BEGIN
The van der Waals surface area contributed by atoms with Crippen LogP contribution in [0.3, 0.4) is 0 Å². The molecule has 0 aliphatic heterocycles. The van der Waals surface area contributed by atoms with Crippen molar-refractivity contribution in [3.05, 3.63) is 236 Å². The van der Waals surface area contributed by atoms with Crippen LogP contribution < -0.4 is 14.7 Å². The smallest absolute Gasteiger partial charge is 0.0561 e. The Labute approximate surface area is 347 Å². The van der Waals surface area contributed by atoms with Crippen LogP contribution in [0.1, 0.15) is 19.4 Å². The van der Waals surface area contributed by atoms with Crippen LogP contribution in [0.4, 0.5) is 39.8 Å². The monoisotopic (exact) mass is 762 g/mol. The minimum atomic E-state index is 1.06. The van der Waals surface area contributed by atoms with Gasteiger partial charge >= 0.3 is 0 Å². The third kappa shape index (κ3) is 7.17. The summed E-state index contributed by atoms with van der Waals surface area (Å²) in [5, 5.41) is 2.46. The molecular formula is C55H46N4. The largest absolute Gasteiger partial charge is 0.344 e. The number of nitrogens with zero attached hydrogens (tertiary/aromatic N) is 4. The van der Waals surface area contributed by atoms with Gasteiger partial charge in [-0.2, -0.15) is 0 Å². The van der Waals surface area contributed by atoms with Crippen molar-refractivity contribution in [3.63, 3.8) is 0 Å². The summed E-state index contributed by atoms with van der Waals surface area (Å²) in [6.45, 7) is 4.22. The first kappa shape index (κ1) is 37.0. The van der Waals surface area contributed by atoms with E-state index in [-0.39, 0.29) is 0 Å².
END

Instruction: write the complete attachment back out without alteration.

The van der Waals surface area contributed by atoms with Crippen LogP contribution in [0.3, 0.4) is 0 Å². The molecule has 0 aliphatic heterocycles. The van der Waals surface area contributed by atoms with Crippen molar-refractivity contribution in [3.05, 3.63) is 236 Å². The van der Waals surface area contributed by atoms with Crippen LogP contribution < -0.4 is 14.7 Å². The smallest absolute Gasteiger partial charge is 0.0561 e. The Labute approximate surface area is 347 Å². The van der Waals surface area contributed by atoms with Crippen LogP contribution in [0.1, 0.15) is 19.4 Å². The van der Waals surface area contributed by atoms with Crippen LogP contribution in [0.4, 0.5) is 39.8 Å². The monoisotopic (exact) mass is 762 g/mol. The minimum atomic E-state index is 1.06. The van der Waals surface area contributed by atoms with Gasteiger partial charge >= 0.3 is 0 Å². The third kappa shape index (κ3) is 7.17. The summed E-state index contributed by atoms with van der Waals surface area (Å²) in [5, 5.41) is 2.46. The molecular formula is C55H46N4. The largest absolute Gasteiger partial charge is 0.344 e. The number of nitrogens with zero attached hydrogens (tertiary/aromatic N) is 4. The van der Waals surface area contributed by atoms with Gasteiger partial charge in [-0.2, -0.15) is 0 Å². The van der Waals surface area contributed by atoms with Crippen molar-refractivity contribution in [3.63, 3.8) is 0 Å². The summed E-state index contributed by atoms with van der Waals surface area (Å²) in [6.45, 7) is 4.22. The first kappa shape index (κ1) is 37.0. The van der Waals surface area contributed by atoms with E-state index in [-0.39, 0.29) is 0 Å².